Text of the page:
- John F. Schmitt's Command and (Out of) Control, The Military Implications of Complexity.
- While there have been several cases of ad hoc interagency cooperation in the past, we have just recently become serious about organizational structures and concepts to coordinate all the elements of national power in crisis prevention and response. In MC02, JFCOM colocated a joint interagency coordination group (MCG) with the regional commander's staff. The MCG had real-time reach-back to parent headquarters in Washington. The ITACG produced a detailed political-military plan with a national end-state, mission areas, supported-supporting agency designations for each mission area, cri sis termination alternatives, and a first ever transition plan. General Anthony Zinni, USMC (Retired), said, "This is the first time I've seen the U.S. Government give itself a mission statement. I sure could have used one of these when I was at Central Command." Today, all regional commanders have some form of ITACG and are helping evolve the concept of cross-sector integration.
- Lieutenant General Martin Steele, U.S. Marine Corps (Retired), laid the philosophical foundation for the JIACG in 1999 when he wrote "Deep Coalitions and Interagency Task Forces" (Winter, Naval War College Review). An article by almost the same name—"Deep Coalitions: Alternative Power Projection"—appeared in the January 1999 Proceedings. These two articles were unwittingly complementary; the former proposed nontraditional partnerships for crisis response while the latter proposed them for crisis prevention. Together they covered the two overlapping "phases" of national security strategy: shape and respond.
- The capstone concept might also benefit from service concepts. Given the anti-access character of past crises and the Quadrennial Defense Review focus on forward presence, the Navy's Sea Basing concept truly is transformational. It enables both shaping and response actions—either by deployment or employment. The last sentence in the executive summary of the Army-Air Force draft concept says, "We will win battles before we fight them," reinforcing the primacy of shaping.
- More important than any of the above to a capstone concept is what General Charles C. Krulak, U.S. Marine Corps (Retired), said about transformation: "One of the areas we need to transform is in human factors-our education and training. The idea that we can somehow fight the asymmetric fight without changing how our people—leaders and troops—think about conflict is scary. The Strategic Corporal—the young man who has to make instantaneous decisions at the tactical level that could have strategic implications—will have to operate/lead in an environment that will not be like yesterday. He will be in either close terrain or in areas of great dispersion; he will be, in many instances, the decision maker. We had better educate and train that warrior to be able to win in that environment. It isn't just technology that will end up being the deciding factor. It will be the human factor that will eventually spell success or failure. It is the human factor and all that surrounds preparing that human to fight and win that needs transformation and restructuring."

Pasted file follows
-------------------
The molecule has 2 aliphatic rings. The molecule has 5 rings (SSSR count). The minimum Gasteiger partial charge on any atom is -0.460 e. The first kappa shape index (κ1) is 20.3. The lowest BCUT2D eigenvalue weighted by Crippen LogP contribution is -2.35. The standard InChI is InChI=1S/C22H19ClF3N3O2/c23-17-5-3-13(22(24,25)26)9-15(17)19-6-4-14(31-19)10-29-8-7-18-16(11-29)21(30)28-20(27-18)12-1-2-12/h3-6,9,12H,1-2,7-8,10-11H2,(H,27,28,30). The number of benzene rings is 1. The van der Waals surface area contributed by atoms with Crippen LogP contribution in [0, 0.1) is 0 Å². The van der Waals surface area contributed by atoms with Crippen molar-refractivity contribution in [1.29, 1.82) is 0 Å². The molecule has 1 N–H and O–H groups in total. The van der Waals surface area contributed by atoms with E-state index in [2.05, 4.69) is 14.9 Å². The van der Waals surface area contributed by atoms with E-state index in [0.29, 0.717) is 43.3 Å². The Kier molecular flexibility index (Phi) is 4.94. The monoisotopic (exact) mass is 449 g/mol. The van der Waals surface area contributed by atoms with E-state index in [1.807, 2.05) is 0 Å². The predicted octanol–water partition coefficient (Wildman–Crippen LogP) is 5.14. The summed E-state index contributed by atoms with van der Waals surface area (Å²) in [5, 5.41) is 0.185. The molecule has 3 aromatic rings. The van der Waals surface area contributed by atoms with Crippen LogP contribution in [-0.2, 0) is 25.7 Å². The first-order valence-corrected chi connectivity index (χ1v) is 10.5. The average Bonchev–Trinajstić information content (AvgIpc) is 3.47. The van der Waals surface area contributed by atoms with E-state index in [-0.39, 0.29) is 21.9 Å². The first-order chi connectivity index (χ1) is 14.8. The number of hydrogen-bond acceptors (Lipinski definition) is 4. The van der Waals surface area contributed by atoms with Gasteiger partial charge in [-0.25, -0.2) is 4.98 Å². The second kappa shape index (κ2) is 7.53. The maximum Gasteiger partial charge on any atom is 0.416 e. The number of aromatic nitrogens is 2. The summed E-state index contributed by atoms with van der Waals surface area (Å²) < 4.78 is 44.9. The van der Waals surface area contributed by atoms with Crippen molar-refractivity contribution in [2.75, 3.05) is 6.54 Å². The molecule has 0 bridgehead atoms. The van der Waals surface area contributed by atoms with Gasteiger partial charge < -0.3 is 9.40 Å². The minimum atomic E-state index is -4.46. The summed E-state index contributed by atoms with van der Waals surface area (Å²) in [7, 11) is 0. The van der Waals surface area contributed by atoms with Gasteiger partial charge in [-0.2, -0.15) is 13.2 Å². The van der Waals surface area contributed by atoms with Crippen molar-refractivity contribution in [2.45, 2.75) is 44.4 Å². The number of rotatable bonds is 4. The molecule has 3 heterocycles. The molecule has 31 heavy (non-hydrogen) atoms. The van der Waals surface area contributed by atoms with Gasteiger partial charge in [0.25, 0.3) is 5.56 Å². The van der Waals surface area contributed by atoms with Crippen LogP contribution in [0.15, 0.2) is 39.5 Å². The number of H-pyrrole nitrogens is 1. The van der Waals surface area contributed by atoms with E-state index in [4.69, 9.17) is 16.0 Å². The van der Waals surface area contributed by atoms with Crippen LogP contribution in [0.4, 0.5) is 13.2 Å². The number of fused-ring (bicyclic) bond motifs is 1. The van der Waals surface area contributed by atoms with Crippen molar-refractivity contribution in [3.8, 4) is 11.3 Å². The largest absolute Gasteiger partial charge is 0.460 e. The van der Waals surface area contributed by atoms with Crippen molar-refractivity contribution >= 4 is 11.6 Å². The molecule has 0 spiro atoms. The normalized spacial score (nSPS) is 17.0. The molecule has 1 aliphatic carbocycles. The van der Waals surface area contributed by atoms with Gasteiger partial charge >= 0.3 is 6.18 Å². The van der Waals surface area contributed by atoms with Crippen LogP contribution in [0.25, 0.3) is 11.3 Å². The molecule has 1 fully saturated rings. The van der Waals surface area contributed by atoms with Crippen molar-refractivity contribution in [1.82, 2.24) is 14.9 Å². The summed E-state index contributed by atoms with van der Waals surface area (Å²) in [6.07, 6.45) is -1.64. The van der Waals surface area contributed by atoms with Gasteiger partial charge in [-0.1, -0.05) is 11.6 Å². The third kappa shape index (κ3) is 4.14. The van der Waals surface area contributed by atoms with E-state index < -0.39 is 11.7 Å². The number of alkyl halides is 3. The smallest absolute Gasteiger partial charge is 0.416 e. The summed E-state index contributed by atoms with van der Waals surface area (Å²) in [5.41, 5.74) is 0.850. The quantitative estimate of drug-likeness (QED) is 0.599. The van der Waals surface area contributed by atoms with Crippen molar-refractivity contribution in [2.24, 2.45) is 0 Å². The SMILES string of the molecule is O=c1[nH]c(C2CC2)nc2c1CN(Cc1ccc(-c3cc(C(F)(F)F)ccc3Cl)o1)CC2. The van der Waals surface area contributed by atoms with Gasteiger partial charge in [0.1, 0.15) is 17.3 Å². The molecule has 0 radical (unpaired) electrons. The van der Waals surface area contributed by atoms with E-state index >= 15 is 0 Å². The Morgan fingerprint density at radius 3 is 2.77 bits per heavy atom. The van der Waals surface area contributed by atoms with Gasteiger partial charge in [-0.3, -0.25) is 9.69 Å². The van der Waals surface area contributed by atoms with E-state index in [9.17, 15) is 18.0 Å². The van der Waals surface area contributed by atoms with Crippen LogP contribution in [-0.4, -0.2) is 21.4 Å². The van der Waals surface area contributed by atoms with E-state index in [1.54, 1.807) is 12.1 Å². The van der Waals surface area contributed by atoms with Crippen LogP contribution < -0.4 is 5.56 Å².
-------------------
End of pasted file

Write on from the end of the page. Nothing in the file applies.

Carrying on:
Once we have a joint operating concept, the next step should be to expand joint and interagency experimentation to national security experimentation. Agrarian, industrial, and informational societies are competing for diminishing resources and transportation corridors in unstable places. Instability is the enemy and it comes in many forms—political, economic, military, irredentism, religious, health, and environmental. Its mitigation requires a cross-sector approach. National security experimentation means commercial and nongovernment participation. During pre- and post-hostilities, the military will set and maintain security conditions so another organization—whose mission is most closely aligned with the nature of the crisis—can address the root issue. DoD will be a supporting, instead of a supported, agency. Future experiments should include strategic sectors: transportation, communications, and energy. The shaping and transition phases of experiments should include "players" from financial, medical, legal, media, construction, education, and entertainment sectors.
Many people wrongly think effects-based operations is a "new way to fight." Not true. Effects-based operations is a 21st century paraphrase of an old way to fight, one first written about 2,502 years ago by Sun Tzu. Today's goal to "transform the force" might more accurately be to "reform" the force-to form again the thinking that gave clarity, precision, and timelessness to Sun Tzu. "Shape him with effects" should be the approach to 21st century challenges to our national security.
Just as Sun Tzu's primary target was the enemy's mind, the purpose of an effects-based approach-according to Vice Admiral Arthur Cebrowski, U.S. Navy is to change behavior. An effects-based approach is a combination of a scientific targeting process and commander's intuition—both enabled by a deep understanding of the enemy—with the goal of influencing behavior to achieve objectives.
For response, DoD will likely be the lead. For shaping, the Department of State and Department of Defense will work closely and, ideally, harmoniously. The Department of Defense should embrace, not avoid, "pol-mil concerns." War fighting is only half the equation.